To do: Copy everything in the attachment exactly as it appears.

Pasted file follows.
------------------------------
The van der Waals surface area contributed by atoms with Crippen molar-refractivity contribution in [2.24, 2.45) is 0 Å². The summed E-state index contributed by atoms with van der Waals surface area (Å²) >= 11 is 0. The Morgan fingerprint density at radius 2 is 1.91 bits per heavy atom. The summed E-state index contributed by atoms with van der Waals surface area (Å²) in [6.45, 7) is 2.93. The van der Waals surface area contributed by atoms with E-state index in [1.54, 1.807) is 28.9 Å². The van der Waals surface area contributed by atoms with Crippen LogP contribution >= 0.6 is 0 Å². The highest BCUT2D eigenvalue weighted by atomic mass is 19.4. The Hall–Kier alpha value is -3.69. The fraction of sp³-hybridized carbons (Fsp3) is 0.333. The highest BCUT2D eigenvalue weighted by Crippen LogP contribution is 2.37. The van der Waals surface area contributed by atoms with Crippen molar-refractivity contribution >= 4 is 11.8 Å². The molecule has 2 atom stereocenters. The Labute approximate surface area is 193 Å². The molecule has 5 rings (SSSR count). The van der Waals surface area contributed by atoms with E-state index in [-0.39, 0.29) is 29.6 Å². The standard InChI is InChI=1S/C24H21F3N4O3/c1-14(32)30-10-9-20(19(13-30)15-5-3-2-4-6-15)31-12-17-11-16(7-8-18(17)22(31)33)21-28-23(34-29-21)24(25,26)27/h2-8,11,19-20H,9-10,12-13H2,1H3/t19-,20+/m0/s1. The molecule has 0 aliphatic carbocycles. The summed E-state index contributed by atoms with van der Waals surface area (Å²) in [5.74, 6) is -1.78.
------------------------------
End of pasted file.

The van der Waals surface area contributed by atoms with Crippen molar-refractivity contribution in [2.24, 2.45) is 0 Å². The summed E-state index contributed by atoms with van der Waals surface area (Å²) >= 11 is 0. The Morgan fingerprint density at radius 2 is 1.91 bits per heavy atom. The summed E-state index contributed by atoms with van der Waals surface area (Å²) in [6.45, 7) is 2.93. The van der Waals surface area contributed by atoms with E-state index in [1.54, 1.807) is 28.9 Å². The van der Waals surface area contributed by atoms with Crippen LogP contribution >= 0.6 is 0 Å². The highest BCUT2D eigenvalue weighted by atomic mass is 19.4. The Hall–Kier alpha value is -3.69. The fraction of sp³-hybridized carbons (Fsp3) is 0.333. The highest BCUT2D eigenvalue weighted by Crippen LogP contribution is 2.37. The van der Waals surface area contributed by atoms with Crippen molar-refractivity contribution >= 4 is 11.8 Å². The molecule has 2 atom stereocenters. The Labute approximate surface area is 193 Å². The molecule has 5 rings (SSSR count). The van der Waals surface area contributed by atoms with E-state index in [-0.39, 0.29) is 29.6 Å². The standard InChI is InChI=1S/C24H21F3N4O3/c1-14(32)30-10-9-20(19(13-30)15-5-3-2-4-6-15)31-12-17-11-16(7-8-18(17)22(31)33)21-28-23(34-29-21)24(25,26)27/h2-8,11,19-20H,9-10,12-13H2,1H3/t19-,20+/m0/s1. The molecule has 0 aliphatic carbocycles. The summed E-state index contributed by atoms with van der Waals surface area (Å²) in [5.74, 6) is -1.78.